People with cancer are more likely to die if their GPs do not regularly send their patients for an urgent referral for suspected cancer within two weeks, according to research.
The research – by Cancer Research UK and National Institute for Health Research – found that the practices that most often used two-week urgent cancer referrals had 7% fewer deaths than those that used it least.
The study, based on data from 215,284 English cancer patients, found that there was variation in how often GPs used the two-week referral guideline, which was introduced in the early 2000s.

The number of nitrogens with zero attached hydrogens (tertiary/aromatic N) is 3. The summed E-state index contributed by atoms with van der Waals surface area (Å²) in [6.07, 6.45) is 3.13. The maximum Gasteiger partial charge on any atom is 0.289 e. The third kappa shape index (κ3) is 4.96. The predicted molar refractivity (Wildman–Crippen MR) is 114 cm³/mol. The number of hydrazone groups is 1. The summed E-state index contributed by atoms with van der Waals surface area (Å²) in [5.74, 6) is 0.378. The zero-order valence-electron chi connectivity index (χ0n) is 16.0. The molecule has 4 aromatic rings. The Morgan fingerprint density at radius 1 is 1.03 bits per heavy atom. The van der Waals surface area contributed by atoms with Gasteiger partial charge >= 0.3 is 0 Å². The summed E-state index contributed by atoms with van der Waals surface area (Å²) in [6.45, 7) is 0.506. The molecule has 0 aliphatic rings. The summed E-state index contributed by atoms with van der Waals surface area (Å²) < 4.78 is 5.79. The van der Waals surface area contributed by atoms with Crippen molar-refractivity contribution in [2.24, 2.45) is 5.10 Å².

Professor Henrik Moller, epidemiologist at King’s College London and lead author of the research, said: ‘This study shows the first link between using the urgent referral route and deaths in cancer patients.’
He added that there’s a fine line to tread between using the urgent referral route regularly and using it too much – which the NHS isn’t equipped to respond to.
However, he said: ’If GP practices which use the two-week route rarely, were to use it more often, this could reduce deaths of cancer patients.’
NHS England has reprimanded CCGs for offering incentives to GPs for cutting down the number of urgent cancer referrals they make, following Pulse’s investigation that found at least two CCGs were rewarding patients for cutting down referrals, including for cancer.